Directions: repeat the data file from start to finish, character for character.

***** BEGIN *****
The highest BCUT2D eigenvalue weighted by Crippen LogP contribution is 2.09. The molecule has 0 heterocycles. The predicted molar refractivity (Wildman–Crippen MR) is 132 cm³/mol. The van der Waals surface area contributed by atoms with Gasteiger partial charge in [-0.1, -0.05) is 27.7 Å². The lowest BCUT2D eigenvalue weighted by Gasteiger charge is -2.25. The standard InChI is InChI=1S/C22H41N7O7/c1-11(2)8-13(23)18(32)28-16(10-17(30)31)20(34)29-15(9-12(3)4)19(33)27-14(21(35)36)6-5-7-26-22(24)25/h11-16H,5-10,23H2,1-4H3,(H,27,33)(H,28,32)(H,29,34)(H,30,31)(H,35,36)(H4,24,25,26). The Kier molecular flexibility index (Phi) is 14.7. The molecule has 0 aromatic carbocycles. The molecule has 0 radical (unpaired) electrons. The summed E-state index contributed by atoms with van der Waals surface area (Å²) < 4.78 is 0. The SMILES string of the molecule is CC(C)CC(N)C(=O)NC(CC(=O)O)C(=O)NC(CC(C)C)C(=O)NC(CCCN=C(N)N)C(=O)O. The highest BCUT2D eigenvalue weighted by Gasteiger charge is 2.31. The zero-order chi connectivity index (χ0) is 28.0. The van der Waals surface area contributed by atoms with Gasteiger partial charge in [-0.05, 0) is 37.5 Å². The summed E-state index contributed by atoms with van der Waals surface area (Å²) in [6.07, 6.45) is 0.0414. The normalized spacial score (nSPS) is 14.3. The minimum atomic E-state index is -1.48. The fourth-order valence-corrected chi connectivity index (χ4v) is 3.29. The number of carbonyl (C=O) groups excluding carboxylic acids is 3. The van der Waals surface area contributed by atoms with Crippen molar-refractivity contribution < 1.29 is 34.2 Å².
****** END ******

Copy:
The highest BCUT2D eigenvalue weighted by Crippen LogP contribution is 2.09. The molecule has 0 heterocycles. The predicted molar refractivity (Wildman–Crippen MR) is 132 cm³/mol. The van der Waals surface area contributed by atoms with Gasteiger partial charge in [-0.1, -0.05) is 27.7 Å². The lowest BCUT2D eigenvalue weighted by Gasteiger charge is -2.25. The standard InChI is InChI=1S/C22H41N7O7/c1-11(2)8-13(23)18(32)28-16(10-17(30)31)20(34)29-15(9-12(3)4)19(33)27-14(21(35)36)6-5-7-26-22(24)25/h11-16H,5-10,23H2,1-4H3,(H,27,33)(H,28,32)(H,29,34)(H,30,31)(H,35,36)(H4,24,25,26). The Kier molecular flexibility index (Phi) is 14.7. The molecule has 0 aromatic carbocycles. The molecule has 0 radical (unpaired) electrons. The summed E-state index contributed by atoms with van der Waals surface area (Å²) < 4.78 is 0. The SMILES string of the molecule is CC(C)CC(N)C(=O)NC(CC(=O)O)C(=O)NC(CC(C)C)C(=O)NC(CCCN=C(N)N)C(=O)O. The highest BCUT2D eigenvalue weighted by Gasteiger charge is 2.31. The zero-order chi connectivity index (χ0) is 28.0. The van der Waals surface area contributed by atoms with Gasteiger partial charge in [-0.05, 0) is 37.5 Å². The summed E-state index contributed by atoms with van der Waals surface area (Å²) in [6.07, 6.45) is 0.0414. The normalized spacial score (nSPS) is 14.3. The minimum atomic E-state index is -1.48. The fourth-order valence-corrected chi connectivity index (χ4v) is 3.29. The number of carbonyl (C=O) groups excluding carboxylic acids is 3. The van der Waals surface area contributed by atoms with Crippen molar-refractivity contribution < 1.29 is 34.2 Å².